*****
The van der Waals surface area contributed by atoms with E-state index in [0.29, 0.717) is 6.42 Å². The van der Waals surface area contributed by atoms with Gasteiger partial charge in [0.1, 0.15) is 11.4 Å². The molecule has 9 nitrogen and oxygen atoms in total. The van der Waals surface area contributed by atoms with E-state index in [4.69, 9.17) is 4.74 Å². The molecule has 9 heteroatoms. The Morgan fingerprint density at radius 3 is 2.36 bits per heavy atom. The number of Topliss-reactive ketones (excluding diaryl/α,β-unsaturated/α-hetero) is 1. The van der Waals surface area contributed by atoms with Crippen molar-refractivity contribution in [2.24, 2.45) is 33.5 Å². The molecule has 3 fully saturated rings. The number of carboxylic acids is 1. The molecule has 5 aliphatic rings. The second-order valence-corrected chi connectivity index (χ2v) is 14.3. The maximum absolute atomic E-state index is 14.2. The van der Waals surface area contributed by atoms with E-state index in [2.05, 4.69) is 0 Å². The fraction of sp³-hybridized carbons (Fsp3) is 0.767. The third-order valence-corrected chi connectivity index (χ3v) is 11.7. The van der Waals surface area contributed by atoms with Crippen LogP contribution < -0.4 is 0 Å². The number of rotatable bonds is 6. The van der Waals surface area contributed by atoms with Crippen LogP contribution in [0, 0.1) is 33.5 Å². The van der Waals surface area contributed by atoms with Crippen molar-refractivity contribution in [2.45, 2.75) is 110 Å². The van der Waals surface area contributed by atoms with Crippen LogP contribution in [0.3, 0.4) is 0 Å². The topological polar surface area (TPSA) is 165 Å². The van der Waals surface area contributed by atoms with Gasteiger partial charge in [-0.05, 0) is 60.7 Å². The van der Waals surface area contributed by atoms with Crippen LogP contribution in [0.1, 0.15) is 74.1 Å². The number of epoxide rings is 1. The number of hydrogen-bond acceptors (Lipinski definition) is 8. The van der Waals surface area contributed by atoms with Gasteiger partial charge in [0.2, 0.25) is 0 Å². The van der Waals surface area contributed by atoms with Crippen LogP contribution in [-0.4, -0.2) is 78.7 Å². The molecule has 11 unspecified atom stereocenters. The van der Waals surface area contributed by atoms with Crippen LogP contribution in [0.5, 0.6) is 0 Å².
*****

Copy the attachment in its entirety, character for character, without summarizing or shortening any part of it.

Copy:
The van der Waals surface area contributed by atoms with E-state index in [0.29, 0.717) is 6.42 Å². The van der Waals surface area contributed by atoms with Gasteiger partial charge in [0.1, 0.15) is 11.4 Å². The molecule has 9 nitrogen and oxygen atoms in total. The van der Waals surface area contributed by atoms with E-state index in [4.69, 9.17) is 4.74 Å². The molecule has 9 heteroatoms. The Morgan fingerprint density at radius 3 is 2.36 bits per heavy atom. The number of Topliss-reactive ketones (excluding diaryl/α,β-unsaturated/α-hetero) is 1. The van der Waals surface area contributed by atoms with Crippen molar-refractivity contribution in [2.24, 2.45) is 33.5 Å². The molecule has 3 fully saturated rings. The number of carboxylic acids is 1. The molecule has 5 aliphatic rings. The second-order valence-corrected chi connectivity index (χ2v) is 14.3. The maximum absolute atomic E-state index is 14.2. The van der Waals surface area contributed by atoms with E-state index in [2.05, 4.69) is 0 Å². The fraction of sp³-hybridized carbons (Fsp3) is 0.767. The third-order valence-corrected chi connectivity index (χ3v) is 11.7. The van der Waals surface area contributed by atoms with Crippen LogP contribution < -0.4 is 0 Å². The number of rotatable bonds is 6. The van der Waals surface area contributed by atoms with Crippen LogP contribution in [0, 0.1) is 33.5 Å². The van der Waals surface area contributed by atoms with Crippen molar-refractivity contribution in [2.45, 2.75) is 110 Å². The van der Waals surface area contributed by atoms with Crippen LogP contribution in [0.3, 0.4) is 0 Å². The topological polar surface area (TPSA) is 165 Å². The van der Waals surface area contributed by atoms with Gasteiger partial charge in [-0.05, 0) is 60.7 Å². The van der Waals surface area contributed by atoms with Crippen LogP contribution in [0.1, 0.15) is 74.1 Å². The number of epoxide rings is 1. The number of hydrogen-bond acceptors (Lipinski definition) is 8. The van der Waals surface area contributed by atoms with Gasteiger partial charge in [0.2, 0.25) is 0 Å². The van der Waals surface area contributed by atoms with Crippen LogP contribution in [-0.4, -0.2) is 78.7 Å². The molecule has 11 unspecified atom stereocenters. The van der Waals surface area contributed by atoms with Crippen LogP contribution in [0.5, 0.6) is 0 Å².